This is why Venture Within provides professional development training overseas (new environment) and uses local conservation projects to facilitate deeper learning (new context).
- Accountability. A good idea is only as successful as its implementation. Knowing how to continue reaching your goals after your retreat by structuring accountability strategies is the key. Give yourself a list of goals, recognize the tools to get there, and lock in a few check-in points on your calendar.
- Music. This is important. I usually create a playlist on Spotify, and ask all members to contribute ahead of time – this generally makes everyone happy at one point or another and livens up your sessions.
- Good food and snacks. This is a no-brainer. Hungry people are not happy people, so splurge on providing plenty of good, wholesome, healthy, (and some not so healthy) food for your crew.
- Location. If your group is going to be in close quarters together and undergoing somewhat intense learning, it better be in some place invigorating and exciting. We prefer Costa Rica, Thailand, or Nicaragua, but it’s up to you.
- Happy Hours. Also a no-brainer. As long as the group doesn’t extend happy hour into the wee hours of the morning, this breaks up any heavy workshops the group has been focused on and adds enjoyment to the retreat.
Style and Structure
- 45 – 60-minute sessions. Less is more. Don’t overdo it with sessions that take too long to deliver. Your team will burn out and experience information overload, and that’s not good for anyone. Give your team something to focus on, and the time to let their learnings simmer.
- Breakaway sessions. Equally important. Lecture-style has its benefits, but opportunities for your team to break away on their own will also allow them to become leaders within smaller groups, and share their own insights on a more personal level.
- Sharing stories and storytelling. It can’t be all concepts and goals and graphs and dot points. Nothing is better at making a lasting impression than to illustrate a point with a good story. It also is a tool for connecting your team by making them feel comfortable enough to share. Sharing encourages sharing. People remember stories.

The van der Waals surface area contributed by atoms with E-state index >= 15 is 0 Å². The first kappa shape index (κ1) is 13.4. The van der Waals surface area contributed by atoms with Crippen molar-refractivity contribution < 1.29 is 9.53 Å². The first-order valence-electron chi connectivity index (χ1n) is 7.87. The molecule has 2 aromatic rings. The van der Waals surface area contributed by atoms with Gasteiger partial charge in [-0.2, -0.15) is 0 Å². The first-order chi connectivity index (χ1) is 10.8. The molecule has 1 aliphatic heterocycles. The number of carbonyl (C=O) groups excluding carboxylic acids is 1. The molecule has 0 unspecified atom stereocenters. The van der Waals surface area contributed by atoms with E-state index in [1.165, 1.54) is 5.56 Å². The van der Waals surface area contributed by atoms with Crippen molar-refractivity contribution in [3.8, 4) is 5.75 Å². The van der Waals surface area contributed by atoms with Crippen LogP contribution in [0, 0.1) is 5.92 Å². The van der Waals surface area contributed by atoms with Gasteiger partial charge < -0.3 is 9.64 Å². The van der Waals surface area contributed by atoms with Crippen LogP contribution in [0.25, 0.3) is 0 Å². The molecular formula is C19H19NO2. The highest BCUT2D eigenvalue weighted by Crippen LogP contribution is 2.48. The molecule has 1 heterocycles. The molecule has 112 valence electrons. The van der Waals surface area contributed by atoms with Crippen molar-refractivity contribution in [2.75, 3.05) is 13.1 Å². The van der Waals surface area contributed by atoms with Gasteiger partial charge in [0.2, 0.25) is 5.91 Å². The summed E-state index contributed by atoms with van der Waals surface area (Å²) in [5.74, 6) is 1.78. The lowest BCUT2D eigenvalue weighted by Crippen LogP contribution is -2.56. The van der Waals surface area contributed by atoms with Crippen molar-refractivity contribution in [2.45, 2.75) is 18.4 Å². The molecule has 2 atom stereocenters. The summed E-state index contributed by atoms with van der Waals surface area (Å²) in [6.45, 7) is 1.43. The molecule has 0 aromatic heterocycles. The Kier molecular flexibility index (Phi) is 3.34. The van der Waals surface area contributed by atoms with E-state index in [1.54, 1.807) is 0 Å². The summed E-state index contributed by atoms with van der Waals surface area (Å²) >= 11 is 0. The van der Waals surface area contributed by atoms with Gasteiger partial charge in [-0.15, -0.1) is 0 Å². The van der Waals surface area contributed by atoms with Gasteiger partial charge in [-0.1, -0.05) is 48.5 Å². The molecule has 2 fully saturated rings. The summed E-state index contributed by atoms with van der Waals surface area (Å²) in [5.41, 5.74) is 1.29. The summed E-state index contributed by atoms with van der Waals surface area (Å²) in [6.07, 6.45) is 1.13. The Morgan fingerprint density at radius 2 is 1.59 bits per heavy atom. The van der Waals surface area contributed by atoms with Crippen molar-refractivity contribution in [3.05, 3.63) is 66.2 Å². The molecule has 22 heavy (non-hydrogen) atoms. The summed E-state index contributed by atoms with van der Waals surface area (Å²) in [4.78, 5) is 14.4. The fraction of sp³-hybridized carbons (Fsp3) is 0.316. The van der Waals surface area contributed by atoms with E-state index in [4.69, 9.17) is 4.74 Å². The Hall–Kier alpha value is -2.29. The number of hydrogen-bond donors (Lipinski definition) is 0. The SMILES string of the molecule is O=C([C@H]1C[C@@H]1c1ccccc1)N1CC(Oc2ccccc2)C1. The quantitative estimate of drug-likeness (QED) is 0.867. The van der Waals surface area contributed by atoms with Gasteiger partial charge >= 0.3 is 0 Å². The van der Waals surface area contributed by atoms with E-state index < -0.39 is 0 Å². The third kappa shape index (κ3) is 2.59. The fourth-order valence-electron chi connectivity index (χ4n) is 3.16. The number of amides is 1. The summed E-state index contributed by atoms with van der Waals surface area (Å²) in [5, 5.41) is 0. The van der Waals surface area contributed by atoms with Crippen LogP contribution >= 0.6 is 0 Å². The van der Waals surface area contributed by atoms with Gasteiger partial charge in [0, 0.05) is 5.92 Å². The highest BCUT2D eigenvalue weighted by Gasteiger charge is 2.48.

- Guest speakers. New faces, new voices, fresh insights. Bringing someone in from the outside is a great way to spice up your retreat and inspire your team.
- Explore. There’s no sense in hosting a professional development retreat in an exciting location if you can’t have a look around! Free time is important. Letting your team explore outside and experience the location they’re in is essential to making their retreat truly memorable.
- Optional outdoor activities. As above, get your team outside! Team building activities don’t have to only be unraveling human-chains and organizing trust falls. Take your team surfing, go to yoga, hike a volcano, go horseback riding on beaches. Have a little fun!
- Disconnect and marinate. Chances are, there will be a lot of information that is passed around and soaked up by your team. Free time will give each individual the opportunity to marinate in what they’ve learned will ensure that their new insights stick – and can be applied to their work in the near future.
I follow these guidelines when I create and deliver a corporate retreat for our staff, and for others who seek an invigorating leadership training experience that will be remembered. And even though I make slight adjustments here and there, or the objective and location may change, it’s always essential to start your retreat with a gracious “thank you”. People are our most valuable asset. Treat them as such, and you’re off to a great start.